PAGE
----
75 Years Of Marvel by Roy Thomas (book review).


I know Taschen has a reputation for doing some odd-shaped books but this one is off the scale. It is both massive in size and weight even the delivery man struggled to bring it to my house. Mind you, there were another three books in the box, more on that in later reviews, but this book is truly heavy. If I tried to read it in bed then I would lose the circulation in my legs heavy. There is one consolation, any of your ‘friends’ trying to ‘borrow’ it will have a hernia lifting it, not realising that you have re-enforced your coffee table to hold it. They will also be envious and want their own copies if they’re into Marvel Comics. Of course, if they can lift it with ease, then they probably have super-human strength.

After this book arrived, I spent a few days looking at it before I dared remove the two plastic wrappers to get at. Just scanning the contents made me feel that I’m in for a good read let alone the art which is practically near the scale it was drawn. Well, the second scale. The original scale was a quarter larger than this book for the early 60s original art and a nearly the same size for the years after. You have to own original comicbook art pages to know that but this book will allow you to see them at nearer the right scale.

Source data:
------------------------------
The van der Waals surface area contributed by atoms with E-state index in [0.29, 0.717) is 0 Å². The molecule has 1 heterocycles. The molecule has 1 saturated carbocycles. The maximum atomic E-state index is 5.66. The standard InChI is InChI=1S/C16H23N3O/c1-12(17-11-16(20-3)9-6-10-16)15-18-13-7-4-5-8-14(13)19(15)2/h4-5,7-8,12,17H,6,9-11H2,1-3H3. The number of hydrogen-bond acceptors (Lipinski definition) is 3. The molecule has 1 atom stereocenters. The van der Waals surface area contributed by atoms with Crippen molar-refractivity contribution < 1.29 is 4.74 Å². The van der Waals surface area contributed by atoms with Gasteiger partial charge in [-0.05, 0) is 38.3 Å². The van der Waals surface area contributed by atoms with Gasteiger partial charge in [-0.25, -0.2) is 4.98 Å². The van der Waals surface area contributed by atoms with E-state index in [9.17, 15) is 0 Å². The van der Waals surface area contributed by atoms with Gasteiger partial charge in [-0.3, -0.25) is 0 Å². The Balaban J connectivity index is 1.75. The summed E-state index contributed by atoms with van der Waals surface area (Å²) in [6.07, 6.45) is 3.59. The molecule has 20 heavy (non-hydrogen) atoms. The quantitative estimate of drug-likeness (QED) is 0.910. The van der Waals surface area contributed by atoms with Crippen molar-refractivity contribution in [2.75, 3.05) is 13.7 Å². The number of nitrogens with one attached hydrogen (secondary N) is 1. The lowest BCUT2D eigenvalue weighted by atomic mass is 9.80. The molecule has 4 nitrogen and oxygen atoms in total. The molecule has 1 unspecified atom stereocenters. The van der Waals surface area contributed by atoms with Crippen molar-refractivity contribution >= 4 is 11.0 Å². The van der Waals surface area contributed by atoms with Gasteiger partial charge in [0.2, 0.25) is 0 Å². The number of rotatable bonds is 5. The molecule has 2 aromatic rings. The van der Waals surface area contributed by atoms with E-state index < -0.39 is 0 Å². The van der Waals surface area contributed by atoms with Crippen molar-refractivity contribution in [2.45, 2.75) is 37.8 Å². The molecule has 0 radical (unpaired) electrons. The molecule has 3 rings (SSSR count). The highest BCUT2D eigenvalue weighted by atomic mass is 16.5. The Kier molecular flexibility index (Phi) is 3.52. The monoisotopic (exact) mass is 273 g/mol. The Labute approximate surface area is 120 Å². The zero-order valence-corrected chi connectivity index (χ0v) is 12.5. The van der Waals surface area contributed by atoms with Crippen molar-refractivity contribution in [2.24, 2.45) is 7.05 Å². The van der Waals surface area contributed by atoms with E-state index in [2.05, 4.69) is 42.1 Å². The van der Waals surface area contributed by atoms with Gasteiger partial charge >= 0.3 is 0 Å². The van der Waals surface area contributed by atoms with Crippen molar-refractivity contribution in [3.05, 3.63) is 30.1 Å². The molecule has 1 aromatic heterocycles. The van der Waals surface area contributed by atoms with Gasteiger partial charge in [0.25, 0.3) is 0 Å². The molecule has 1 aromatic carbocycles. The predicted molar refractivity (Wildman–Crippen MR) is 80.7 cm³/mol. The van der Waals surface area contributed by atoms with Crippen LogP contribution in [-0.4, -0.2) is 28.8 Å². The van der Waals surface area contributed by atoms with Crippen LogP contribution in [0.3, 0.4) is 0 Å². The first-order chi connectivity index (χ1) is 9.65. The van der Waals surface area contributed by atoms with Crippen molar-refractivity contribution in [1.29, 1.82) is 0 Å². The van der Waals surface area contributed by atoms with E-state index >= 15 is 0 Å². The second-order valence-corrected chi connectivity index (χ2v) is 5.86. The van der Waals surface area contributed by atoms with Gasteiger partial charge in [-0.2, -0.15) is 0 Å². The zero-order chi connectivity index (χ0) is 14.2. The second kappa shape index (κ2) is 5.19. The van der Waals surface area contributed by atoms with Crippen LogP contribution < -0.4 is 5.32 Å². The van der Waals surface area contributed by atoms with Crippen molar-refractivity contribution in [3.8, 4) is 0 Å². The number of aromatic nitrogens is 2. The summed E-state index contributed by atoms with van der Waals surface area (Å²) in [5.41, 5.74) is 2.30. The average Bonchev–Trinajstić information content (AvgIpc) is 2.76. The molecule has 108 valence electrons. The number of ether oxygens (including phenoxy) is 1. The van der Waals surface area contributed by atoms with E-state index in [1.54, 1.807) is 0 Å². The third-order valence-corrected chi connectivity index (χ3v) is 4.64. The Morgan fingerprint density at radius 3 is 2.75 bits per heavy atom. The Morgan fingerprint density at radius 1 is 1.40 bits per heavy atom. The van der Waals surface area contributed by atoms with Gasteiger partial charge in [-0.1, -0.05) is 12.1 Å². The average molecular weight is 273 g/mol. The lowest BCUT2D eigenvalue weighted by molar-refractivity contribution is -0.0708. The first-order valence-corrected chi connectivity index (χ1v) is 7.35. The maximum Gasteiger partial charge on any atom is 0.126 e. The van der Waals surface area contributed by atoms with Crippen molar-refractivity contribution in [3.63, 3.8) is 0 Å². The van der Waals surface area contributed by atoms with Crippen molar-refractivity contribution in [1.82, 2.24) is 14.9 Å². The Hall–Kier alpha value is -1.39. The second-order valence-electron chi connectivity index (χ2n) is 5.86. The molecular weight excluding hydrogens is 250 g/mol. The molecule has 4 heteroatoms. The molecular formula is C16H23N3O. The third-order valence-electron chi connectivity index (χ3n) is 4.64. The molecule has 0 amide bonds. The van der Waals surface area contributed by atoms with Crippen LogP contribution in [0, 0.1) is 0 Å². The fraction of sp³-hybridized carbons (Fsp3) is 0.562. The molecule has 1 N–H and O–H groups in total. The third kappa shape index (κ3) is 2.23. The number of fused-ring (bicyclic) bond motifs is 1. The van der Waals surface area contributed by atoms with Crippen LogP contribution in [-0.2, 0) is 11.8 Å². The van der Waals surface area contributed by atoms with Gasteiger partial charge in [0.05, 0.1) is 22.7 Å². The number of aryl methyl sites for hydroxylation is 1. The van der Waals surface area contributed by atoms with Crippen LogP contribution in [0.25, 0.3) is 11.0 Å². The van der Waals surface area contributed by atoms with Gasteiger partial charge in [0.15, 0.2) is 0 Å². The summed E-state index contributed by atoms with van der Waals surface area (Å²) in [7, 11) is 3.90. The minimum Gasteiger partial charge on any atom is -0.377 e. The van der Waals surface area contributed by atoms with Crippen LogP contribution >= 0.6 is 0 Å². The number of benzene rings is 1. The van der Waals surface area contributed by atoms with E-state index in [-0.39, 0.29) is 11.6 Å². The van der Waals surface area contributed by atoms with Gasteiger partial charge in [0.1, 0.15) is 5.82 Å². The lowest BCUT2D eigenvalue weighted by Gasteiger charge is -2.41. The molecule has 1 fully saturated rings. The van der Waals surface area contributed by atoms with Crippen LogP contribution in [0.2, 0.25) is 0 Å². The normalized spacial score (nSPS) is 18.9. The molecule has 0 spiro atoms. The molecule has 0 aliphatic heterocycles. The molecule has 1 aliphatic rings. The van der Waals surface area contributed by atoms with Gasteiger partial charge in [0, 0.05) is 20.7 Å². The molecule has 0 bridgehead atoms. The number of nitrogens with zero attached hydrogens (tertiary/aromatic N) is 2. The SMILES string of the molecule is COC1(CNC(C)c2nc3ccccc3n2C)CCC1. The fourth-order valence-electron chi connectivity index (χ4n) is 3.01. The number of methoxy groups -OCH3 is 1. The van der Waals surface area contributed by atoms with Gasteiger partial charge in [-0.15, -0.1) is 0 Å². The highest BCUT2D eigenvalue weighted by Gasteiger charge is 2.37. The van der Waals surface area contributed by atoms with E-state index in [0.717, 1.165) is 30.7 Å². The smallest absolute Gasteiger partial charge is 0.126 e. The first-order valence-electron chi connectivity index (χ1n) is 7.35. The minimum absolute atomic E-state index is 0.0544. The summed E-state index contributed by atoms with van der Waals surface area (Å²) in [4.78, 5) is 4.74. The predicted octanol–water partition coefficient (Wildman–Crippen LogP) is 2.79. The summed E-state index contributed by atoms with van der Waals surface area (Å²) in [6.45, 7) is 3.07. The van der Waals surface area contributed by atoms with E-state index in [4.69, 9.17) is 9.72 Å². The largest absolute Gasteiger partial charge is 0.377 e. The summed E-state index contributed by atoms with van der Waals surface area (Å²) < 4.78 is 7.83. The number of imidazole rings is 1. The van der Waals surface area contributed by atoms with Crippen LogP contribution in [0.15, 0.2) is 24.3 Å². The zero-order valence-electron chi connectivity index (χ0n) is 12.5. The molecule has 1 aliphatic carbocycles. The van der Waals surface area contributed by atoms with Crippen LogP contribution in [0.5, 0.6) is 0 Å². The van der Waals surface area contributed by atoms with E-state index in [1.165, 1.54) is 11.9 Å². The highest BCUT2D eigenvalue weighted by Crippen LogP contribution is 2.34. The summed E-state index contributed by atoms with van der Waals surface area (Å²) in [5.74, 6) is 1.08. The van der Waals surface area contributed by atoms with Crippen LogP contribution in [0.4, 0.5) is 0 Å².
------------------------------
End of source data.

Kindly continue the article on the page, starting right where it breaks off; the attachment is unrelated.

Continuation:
If you know your Marvel Comics, then you’ll know the cover facing you is from The Avengers # 4. In some respects, on reflection, I did think this an unusual cover choice but considering how much Spider-Man and the X-Men get prominence in the media then is probably a better choice, helped by the film, although this book was released in 2014. Spidey is on the book spine in case you missed him.

Copyright: © MARVEL/Courtesy TASCHEN
MARVEL TALES Vol. 1, No. 6. Cover; art, J.W. Scott; December 1939. The word “Marvel” saw its first use on the 1938 series debut of Martin Goodman’s pulp magazine, MARVEL SCIENCE STORIES. The title changed to MARVEL TALES with a shift from hard science fiction to science fantasy the following year.